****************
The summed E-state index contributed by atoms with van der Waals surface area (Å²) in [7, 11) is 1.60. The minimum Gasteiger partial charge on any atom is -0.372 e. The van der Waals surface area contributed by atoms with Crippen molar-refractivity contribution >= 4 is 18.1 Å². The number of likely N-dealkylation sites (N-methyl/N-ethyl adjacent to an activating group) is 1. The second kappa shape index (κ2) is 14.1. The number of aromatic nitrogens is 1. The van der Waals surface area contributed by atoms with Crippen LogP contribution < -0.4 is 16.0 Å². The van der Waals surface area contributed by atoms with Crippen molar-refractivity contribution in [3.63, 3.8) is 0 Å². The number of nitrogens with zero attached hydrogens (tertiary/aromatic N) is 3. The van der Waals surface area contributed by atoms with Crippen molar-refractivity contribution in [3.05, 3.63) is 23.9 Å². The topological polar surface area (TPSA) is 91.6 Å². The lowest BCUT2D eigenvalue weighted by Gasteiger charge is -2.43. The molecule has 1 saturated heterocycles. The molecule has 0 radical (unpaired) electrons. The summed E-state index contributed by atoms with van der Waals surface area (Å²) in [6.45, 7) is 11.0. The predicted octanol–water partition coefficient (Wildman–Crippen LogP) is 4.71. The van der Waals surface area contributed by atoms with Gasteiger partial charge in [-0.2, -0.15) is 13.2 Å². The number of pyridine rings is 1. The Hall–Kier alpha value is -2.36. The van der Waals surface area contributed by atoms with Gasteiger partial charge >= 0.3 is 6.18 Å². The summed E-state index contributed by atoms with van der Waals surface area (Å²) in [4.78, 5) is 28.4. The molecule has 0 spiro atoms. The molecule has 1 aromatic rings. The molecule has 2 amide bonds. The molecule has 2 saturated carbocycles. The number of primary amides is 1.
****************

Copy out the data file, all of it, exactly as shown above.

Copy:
The summed E-state index contributed by atoms with van der Waals surface area (Å²) in [7, 11) is 1.60. The minimum Gasteiger partial charge on any atom is -0.372 e. The van der Waals surface area contributed by atoms with Crippen molar-refractivity contribution >= 4 is 18.1 Å². The number of likely N-dealkylation sites (N-methyl/N-ethyl adjacent to an activating group) is 1. The second kappa shape index (κ2) is 14.1. The number of aromatic nitrogens is 1. The van der Waals surface area contributed by atoms with Crippen LogP contribution < -0.4 is 16.0 Å². The van der Waals surface area contributed by atoms with Crippen molar-refractivity contribution in [3.63, 3.8) is 0 Å². The number of nitrogens with zero attached hydrogens (tertiary/aromatic N) is 3. The van der Waals surface area contributed by atoms with Crippen molar-refractivity contribution in [3.05, 3.63) is 23.9 Å². The topological polar surface area (TPSA) is 91.6 Å². The lowest BCUT2D eigenvalue weighted by Gasteiger charge is -2.43. The molecule has 1 saturated heterocycles. The molecule has 0 radical (unpaired) electrons. The summed E-state index contributed by atoms with van der Waals surface area (Å²) in [6.45, 7) is 11.0. The predicted octanol–water partition coefficient (Wildman–Crippen LogP) is 4.71. The van der Waals surface area contributed by atoms with Gasteiger partial charge in [-0.2, -0.15) is 13.2 Å². The number of pyridine rings is 1. The Hall–Kier alpha value is -2.36. The van der Waals surface area contributed by atoms with Gasteiger partial charge >= 0.3 is 6.18 Å². The summed E-state index contributed by atoms with van der Waals surface area (Å²) in [4.78, 5) is 28.4. The molecule has 0 spiro atoms. The molecule has 1 aromatic rings. The molecule has 2 amide bonds. The molecule has 2 saturated carbocycles. The number of primary amides is 1.